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Cistercian Abbeys: ABBEYSHRULE

Name: ABBEYSHRULE Location: Abbeyshrule parish County: Longford
Foundation: 1200 Mother house: Mellifont
Relocation: None Founder: O’Ferrall family
Dissolution: 1592 Prominent members:
Access: Accessible to the public

Abbeyshrule was founded in 1200 by the O’Ferralls, the Irish chieftains of the district. The abbey was situated on the side of the river Inny, four and a half miles east north-east of Ballymahon, on the borders of Longford and Westmeath. The official Latin name was derived from the location of the abbey: ‘Flumen Dei’, the river of the god. By the later Middles Ages the abbey was completely under the control of the Ferrall family. When Abbot Gilbert died in 1430 Kenan O’Ferrall unlawfully took possession of the abbey and was to be removed. However, Kenan was still abbot in 1455 when he was accused of misrule by a monk of St. Anastasius.
There are no surviving sources concerning the revenue of the abbey, but it is reasonable to assume that Abbeyshrule was never prosperous. In 1476 it was recorded that the abbey had been burnt by English forces, although we do not know the extent of the damage. In 1540-1 it was reported that ‘long before the dissolution’ the goods and of the monastery had been carried off and consumed by the O’Ferralls. It is thought that, even if monastic life had survived until 1540, it is unlikely that it continued beyond this date. In 1569 the site and possessions were granted to Robert Dillon and the abbey was officially suppressed by Queen Elizabeth in 1592.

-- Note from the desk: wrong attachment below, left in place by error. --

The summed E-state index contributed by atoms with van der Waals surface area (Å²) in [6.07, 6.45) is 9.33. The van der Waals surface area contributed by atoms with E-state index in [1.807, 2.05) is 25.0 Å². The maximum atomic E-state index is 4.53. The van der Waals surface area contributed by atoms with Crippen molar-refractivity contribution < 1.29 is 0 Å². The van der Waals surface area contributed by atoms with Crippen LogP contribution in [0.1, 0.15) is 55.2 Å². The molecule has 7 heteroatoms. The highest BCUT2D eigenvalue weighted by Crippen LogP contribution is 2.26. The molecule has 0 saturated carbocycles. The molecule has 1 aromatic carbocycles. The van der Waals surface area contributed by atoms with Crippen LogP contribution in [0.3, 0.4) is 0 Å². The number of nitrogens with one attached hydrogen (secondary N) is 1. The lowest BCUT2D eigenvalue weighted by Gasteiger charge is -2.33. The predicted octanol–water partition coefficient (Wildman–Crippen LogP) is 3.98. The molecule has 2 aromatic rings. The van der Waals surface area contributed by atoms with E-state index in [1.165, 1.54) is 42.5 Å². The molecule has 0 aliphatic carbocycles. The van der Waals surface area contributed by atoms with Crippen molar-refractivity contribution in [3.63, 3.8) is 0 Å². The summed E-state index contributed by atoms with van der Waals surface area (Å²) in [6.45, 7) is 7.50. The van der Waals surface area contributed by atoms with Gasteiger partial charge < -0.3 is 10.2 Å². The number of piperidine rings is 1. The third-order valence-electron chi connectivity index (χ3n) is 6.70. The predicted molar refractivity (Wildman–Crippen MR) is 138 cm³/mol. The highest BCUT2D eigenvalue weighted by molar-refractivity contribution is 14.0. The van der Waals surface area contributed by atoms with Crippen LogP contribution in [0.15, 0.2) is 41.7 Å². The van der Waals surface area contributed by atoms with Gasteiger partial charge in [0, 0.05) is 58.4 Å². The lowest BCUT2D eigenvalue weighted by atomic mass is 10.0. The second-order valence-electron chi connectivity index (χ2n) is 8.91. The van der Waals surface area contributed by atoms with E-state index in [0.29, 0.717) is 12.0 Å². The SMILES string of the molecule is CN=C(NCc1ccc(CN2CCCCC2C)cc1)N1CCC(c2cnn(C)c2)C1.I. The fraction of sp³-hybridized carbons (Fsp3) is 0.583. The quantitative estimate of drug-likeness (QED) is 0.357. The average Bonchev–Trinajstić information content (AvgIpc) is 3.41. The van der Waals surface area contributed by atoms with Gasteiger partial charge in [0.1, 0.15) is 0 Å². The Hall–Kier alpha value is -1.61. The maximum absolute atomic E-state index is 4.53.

The abbey church survives relatively intact but all the other monastic buildings have vanished from sight. The church, parts of which date back to the thirteenth century, is now covered in vegetation. At a very late date, possibly in the seventeenth or early eighteenth century, a chapel was built within the presbytery. A solid stone screen with three vaulted compartments was inserted and this remains the chief architectural feature of the ruins. The discovery of bones and skulls outside the east wall of the church has led to mythical tales of the monks being slaughtered en masse. The only other ruins are of a post-Reformation tower house which stands approximately 100 feet to the south of the church.